This site is intended for healthcare professionals
  • Home
  • /
  • Journals
  • /
  • Multiple sclerosis
  • /
  • Metabolic response to glatiramer acetate therapy i...

Metabolic response to glatiramer acetate therapy in multiple sclerosis patients

Read time: 1 mins
Published:1st Dec 2016
Author: De Riccardis L, Ferramosca A, Danieli A, Trianni G, Zara V, De Robertis F et al.
Source: BBA Clinical
Availability: Free full text
Ref.:BBA Clin. 2016 Oct 18;6:131-137.
Metabolic response to glatiramer acetate therapy in multiple sclerosis patients

Glatiramer acetate (GA; Copaxone) is a random copolymer of glutamic acid, lysine, alanine, and tyrosine used for the treatment of patients with multiple sclerosis (MS). Its mechanism of action has not been already fully elucidated, but it seems that GA has an immune-modulatory effect and neuro-protective properties. Lymphocyte mitochondrial dysfunction underlines the onset of several autoimmune disorders.

In MS first diagnosis patients, CD4+, the main T cell subset involved in the pathogenesis of MS, undergo a metabolic reprogramming that consist in the up-regulation of glycolysis and in the down-regulation of oxidative phosphorylation. Currently, no works exist about CD4+ T cell metabolism in response to GA treatment. In order to provide novel insight into the potential use of GA in MS treatment, blood samples were collected from 20 healthy controls (HCs) and from 20 RR MS patients prior and every 6 months during the 12 months of GA administration. GA treated patients' CD4+ T cells were compared with those from HCs analysing their mitochondrial activity through polarographic and enzymatic methods in association with their antioxidant status, through the analysis of SOD, GPx and CAT activities. Altogether, our findings suggest that GA is able to reduce CD4+ T lymphocytes' dysfunctions by increasing mitochondrial activity and their response to oxidative stress.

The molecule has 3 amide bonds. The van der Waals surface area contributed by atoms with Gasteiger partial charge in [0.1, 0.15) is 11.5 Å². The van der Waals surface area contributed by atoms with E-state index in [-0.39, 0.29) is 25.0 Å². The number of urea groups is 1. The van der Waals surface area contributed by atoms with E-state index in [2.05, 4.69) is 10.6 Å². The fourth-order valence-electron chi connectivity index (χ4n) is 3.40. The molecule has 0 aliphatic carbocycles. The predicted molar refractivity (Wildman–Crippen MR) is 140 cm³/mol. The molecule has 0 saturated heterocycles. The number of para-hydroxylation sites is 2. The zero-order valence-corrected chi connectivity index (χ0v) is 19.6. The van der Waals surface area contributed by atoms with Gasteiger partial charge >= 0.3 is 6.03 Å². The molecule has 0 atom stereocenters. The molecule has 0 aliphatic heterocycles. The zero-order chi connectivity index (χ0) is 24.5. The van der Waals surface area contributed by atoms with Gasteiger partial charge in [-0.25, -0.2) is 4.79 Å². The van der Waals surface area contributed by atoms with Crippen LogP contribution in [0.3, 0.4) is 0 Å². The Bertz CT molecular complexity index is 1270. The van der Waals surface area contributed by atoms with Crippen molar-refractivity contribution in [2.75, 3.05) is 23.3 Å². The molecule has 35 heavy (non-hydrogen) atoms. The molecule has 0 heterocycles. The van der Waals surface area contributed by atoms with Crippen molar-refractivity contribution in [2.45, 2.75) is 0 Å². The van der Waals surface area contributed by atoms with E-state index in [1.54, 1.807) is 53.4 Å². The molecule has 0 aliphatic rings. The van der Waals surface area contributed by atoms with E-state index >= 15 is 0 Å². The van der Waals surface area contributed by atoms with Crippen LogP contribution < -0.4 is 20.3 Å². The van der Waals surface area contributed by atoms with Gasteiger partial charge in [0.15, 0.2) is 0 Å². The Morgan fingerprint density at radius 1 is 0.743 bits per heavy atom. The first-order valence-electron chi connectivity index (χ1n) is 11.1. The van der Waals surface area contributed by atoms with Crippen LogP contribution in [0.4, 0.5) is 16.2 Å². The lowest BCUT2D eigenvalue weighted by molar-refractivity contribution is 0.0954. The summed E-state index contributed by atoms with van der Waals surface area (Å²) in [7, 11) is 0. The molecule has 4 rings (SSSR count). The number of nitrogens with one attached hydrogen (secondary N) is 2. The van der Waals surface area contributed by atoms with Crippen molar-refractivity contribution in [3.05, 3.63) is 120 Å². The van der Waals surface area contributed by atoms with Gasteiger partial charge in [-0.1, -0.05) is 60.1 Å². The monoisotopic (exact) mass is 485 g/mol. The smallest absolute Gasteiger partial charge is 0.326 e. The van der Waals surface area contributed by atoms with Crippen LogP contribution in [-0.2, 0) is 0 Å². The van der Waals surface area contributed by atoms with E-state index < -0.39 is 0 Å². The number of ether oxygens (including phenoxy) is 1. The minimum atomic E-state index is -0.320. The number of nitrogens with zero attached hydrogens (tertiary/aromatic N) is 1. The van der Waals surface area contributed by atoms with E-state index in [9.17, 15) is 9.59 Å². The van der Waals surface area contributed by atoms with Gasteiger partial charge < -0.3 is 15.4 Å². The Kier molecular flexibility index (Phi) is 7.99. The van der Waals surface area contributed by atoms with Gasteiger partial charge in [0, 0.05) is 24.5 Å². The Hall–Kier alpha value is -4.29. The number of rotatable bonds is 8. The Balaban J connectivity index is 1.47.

Read abstract on library site  Access full article